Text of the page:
COMMENTARY | A thought along the lines of "this can't possibly be happening to me" was likely crossing the mind of Milwaukee Brewers' first baseman Mat Gamel as he limped back to the away dugout of Petco Park on May 1.
In the very stadium where one-time prized prospect Ryan Braun made his Brewers' debut five years ago against the San Diego Padres, another one-time prized prospect just tore his anterior cruciate ligament. After a painstaking wait to earn a full-time starting position with the club that had drafted him in 2005 -- the same year Milwaukee selected Braun with its first round pick -- Gamel was on the shelf for the rest of the season, and perhaps the remainder of his career with the Brewers.
The future grew dimmer when the Brewers converted right fielder Corey Hart into a first baseman, watching him excel to the point where he was penciled in as the 2013 opening day starter. That is, until Hart suffered some bad news of his own, injuring his right knee and undergoing surgery that will sideline him until May.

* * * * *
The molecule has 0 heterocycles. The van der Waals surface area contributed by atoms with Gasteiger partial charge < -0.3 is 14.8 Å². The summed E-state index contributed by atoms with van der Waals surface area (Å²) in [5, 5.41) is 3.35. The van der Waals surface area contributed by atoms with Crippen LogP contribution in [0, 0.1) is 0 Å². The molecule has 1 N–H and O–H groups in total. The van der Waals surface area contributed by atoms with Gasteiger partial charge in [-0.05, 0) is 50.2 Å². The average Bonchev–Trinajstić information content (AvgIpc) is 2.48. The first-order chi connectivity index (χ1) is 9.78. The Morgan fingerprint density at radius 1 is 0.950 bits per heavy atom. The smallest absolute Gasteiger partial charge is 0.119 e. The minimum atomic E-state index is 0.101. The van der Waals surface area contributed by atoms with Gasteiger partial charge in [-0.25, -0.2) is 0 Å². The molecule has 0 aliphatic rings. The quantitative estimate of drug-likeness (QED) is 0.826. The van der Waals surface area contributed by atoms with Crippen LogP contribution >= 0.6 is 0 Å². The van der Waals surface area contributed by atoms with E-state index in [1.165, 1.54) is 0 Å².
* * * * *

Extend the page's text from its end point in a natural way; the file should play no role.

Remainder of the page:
All of a sudden, Gamel was back in the exact same scenario as the beginning of last season -- the starting first baseman of the Milwaukee Brewers. Except this time, Gamel had a reconstructed ACL.
Gamel has had his share of bad luck in the past, previously struggling in extended stints at the big league level. He also waited impatiently in the minors for a position on the field to open up with the Brewers, shifting from third base, to the outfield and finally, to first base. Injury should ever be viewed in a positive light, but Gamel received a stroke of good luck with Hart's knee issue, and has a chance to prove himself all over again.
Another bit of good fortune for Gamel was when his injury occurred, only a month into the baseball season. According to assistant general manager Gord Ash, Gamel is "ready to go" after being examined on Jan. 27. Gamel, who was unable to play in the Arizona Fall League, said that he planned on playing in the Dominican Winter League instead, but in the end chose to avoid competition altogether during the offseason.